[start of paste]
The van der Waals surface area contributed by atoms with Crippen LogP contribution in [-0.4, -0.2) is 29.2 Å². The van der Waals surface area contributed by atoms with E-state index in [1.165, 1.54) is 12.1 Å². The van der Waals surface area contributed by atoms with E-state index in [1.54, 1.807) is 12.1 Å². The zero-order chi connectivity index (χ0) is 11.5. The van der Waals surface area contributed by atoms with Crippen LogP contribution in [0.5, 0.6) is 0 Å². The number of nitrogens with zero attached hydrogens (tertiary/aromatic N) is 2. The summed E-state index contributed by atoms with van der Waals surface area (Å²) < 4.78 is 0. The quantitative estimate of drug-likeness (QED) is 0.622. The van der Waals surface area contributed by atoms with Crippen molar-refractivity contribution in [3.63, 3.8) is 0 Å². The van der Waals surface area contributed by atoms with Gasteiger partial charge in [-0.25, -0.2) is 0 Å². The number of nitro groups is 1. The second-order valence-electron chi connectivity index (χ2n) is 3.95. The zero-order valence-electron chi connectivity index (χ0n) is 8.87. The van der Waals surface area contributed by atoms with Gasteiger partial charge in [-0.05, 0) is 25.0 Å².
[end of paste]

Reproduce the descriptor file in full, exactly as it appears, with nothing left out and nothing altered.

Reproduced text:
The van der Waals surface area contributed by atoms with Crippen LogP contribution in [-0.4, -0.2) is 29.2 Å². The van der Waals surface area contributed by atoms with E-state index in [1.165, 1.54) is 12.1 Å². The van der Waals surface area contributed by atoms with E-state index in [1.54, 1.807) is 12.1 Å². The zero-order chi connectivity index (χ0) is 11.5. The van der Waals surface area contributed by atoms with Crippen LogP contribution in [0.5, 0.6) is 0 Å². The number of nitrogens with zero attached hydrogens (tertiary/aromatic N) is 2. The summed E-state index contributed by atoms with van der Waals surface area (Å²) < 4.78 is 0. The quantitative estimate of drug-likeness (QED) is 0.622. The van der Waals surface area contributed by atoms with Crippen molar-refractivity contribution in [3.63, 3.8) is 0 Å². The van der Waals surface area contributed by atoms with Gasteiger partial charge in [-0.25, -0.2) is 0 Å². The number of nitro groups is 1. The second-order valence-electron chi connectivity index (χ2n) is 3.95. The zero-order valence-electron chi connectivity index (χ0n) is 8.87. The van der Waals surface area contributed by atoms with Gasteiger partial charge in [-0.05, 0) is 25.0 Å².